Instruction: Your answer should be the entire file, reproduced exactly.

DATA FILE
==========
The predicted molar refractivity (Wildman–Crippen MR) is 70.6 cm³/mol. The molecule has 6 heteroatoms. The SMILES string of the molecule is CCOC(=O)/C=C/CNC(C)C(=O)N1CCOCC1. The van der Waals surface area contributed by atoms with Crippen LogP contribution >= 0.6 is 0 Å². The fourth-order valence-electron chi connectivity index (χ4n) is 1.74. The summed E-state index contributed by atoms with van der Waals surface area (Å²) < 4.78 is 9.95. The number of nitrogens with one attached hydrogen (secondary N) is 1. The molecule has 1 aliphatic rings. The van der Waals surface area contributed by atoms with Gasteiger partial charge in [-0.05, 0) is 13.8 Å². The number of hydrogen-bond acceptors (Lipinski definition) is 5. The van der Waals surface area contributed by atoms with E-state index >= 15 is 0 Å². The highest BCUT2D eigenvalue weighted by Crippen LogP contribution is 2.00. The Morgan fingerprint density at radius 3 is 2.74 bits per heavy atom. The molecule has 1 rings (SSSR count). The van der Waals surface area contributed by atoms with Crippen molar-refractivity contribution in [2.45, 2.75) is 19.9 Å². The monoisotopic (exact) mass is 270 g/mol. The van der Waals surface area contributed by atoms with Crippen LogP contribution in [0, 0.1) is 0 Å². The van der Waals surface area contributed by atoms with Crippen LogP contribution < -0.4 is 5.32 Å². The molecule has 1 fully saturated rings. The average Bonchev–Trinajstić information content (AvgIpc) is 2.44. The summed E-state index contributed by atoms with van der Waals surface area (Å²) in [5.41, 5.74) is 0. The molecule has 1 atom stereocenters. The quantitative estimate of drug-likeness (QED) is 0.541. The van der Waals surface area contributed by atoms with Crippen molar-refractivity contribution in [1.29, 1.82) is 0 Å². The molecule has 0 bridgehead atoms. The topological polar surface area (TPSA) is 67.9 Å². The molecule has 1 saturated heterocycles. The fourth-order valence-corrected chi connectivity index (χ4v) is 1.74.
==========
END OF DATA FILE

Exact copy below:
The predicted molar refractivity (Wildman–Crippen MR) is 70.6 cm³/mol. The molecule has 6 heteroatoms. The SMILES string of the molecule is CCOC(=O)/C=C/CNC(C)C(=O)N1CCOCC1. The van der Waals surface area contributed by atoms with Crippen LogP contribution >= 0.6 is 0 Å². The fourth-order valence-electron chi connectivity index (χ4n) is 1.74. The summed E-state index contributed by atoms with van der Waals surface area (Å²) < 4.78 is 9.95. The number of nitrogens with one attached hydrogen (secondary N) is 1. The molecule has 1 aliphatic rings. The van der Waals surface area contributed by atoms with Gasteiger partial charge in [-0.05, 0) is 13.8 Å². The number of hydrogen-bond acceptors (Lipinski definition) is 5. The van der Waals surface area contributed by atoms with E-state index >= 15 is 0 Å². The highest BCUT2D eigenvalue weighted by Crippen LogP contribution is 2.00. The Morgan fingerprint density at radius 3 is 2.74 bits per heavy atom. The molecule has 1 rings (SSSR count). The van der Waals surface area contributed by atoms with Crippen molar-refractivity contribution in [2.45, 2.75) is 19.9 Å². The monoisotopic (exact) mass is 270 g/mol. The van der Waals surface area contributed by atoms with Crippen LogP contribution in [0, 0.1) is 0 Å². The van der Waals surface area contributed by atoms with Crippen LogP contribution < -0.4 is 5.32 Å². The molecule has 1 fully saturated rings. The average Bonchev–Trinajstić information content (AvgIpc) is 2.44. The summed E-state index contributed by atoms with van der Waals surface area (Å²) in [5.41, 5.74) is 0. The molecule has 1 atom stereocenters. The quantitative estimate of drug-likeness (QED) is 0.541. The van der Waals surface area contributed by atoms with Crippen molar-refractivity contribution in [1.29, 1.82) is 0 Å². The molecule has 0 bridgehead atoms. The topological polar surface area (TPSA) is 67.9 Å². The molecule has 1 saturated heterocycles. The fourth-order valence-corrected chi connectivity index (χ4v) is 1.74.